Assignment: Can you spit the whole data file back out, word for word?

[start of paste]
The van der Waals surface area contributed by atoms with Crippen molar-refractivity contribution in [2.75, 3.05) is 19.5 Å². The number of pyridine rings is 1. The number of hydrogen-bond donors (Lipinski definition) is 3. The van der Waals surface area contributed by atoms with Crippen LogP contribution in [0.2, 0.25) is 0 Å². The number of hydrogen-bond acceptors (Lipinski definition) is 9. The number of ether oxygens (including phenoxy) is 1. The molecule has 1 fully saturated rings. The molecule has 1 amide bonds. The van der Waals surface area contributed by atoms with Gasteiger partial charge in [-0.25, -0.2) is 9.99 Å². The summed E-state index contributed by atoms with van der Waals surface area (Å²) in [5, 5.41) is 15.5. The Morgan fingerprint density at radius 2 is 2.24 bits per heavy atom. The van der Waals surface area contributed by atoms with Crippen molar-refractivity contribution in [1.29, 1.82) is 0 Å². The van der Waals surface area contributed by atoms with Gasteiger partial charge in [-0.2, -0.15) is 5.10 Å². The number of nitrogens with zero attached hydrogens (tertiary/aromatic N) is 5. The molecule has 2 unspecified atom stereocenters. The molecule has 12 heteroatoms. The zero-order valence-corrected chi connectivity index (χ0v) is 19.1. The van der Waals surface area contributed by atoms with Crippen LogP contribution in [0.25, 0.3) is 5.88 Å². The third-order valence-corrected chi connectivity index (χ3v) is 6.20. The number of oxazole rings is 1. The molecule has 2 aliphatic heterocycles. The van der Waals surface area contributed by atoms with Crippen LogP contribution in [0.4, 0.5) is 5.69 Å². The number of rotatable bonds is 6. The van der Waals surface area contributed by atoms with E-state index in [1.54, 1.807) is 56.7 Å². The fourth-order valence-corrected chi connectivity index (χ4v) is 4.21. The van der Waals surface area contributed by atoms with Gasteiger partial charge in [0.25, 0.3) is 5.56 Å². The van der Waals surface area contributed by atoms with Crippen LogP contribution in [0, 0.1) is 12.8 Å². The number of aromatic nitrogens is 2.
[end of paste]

The van der Waals surface area contributed by atoms with Crippen molar-refractivity contribution in [2.75, 3.05) is 19.5 Å². The number of pyridine rings is 1. The number of hydrogen-bond donors (Lipinski definition) is 3. The van der Waals surface area contributed by atoms with Crippen LogP contribution in [0.2, 0.25) is 0 Å². The number of hydrogen-bond acceptors (Lipinski definition) is 9. The number of ether oxygens (including phenoxy) is 1. The molecule has 1 fully saturated rings. The molecule has 1 amide bonds. The van der Waals surface area contributed by atoms with Gasteiger partial charge in [-0.25, -0.2) is 9.99 Å². The summed E-state index contributed by atoms with van der Waals surface area (Å²) in [5, 5.41) is 15.5. The Morgan fingerprint density at radius 2 is 2.24 bits per heavy atom. The van der Waals surface area contributed by atoms with Crippen molar-refractivity contribution in [1.29, 1.82) is 0 Å². The van der Waals surface area contributed by atoms with Gasteiger partial charge in [-0.2, -0.15) is 5.10 Å². The number of nitrogens with zero attached hydrogens (tertiary/aromatic N) is 5. The molecule has 2 unspecified atom stereocenters. The molecule has 12 heteroatoms. The zero-order valence-corrected chi connectivity index (χ0v) is 19.1. The van der Waals surface area contributed by atoms with Crippen LogP contribution in [0.25, 0.3) is 5.88 Å². The third-order valence-corrected chi connectivity index (χ3v) is 6.20. The number of oxazole rings is 1. The molecule has 2 aliphatic heterocycles. The van der Waals surface area contributed by atoms with Crippen LogP contribution in [0.4, 0.5) is 5.69 Å². The number of rotatable bonds is 6. The van der Waals surface area contributed by atoms with E-state index in [1.54, 1.807) is 56.7 Å². The fourth-order valence-corrected chi connectivity index (χ4v) is 4.21. The van der Waals surface area contributed by atoms with Gasteiger partial charge in [0.25, 0.3) is 5.56 Å². The van der Waals surface area contributed by atoms with Crippen LogP contribution in [0, 0.1) is 12.8 Å². The number of aromatic nitrogens is 2.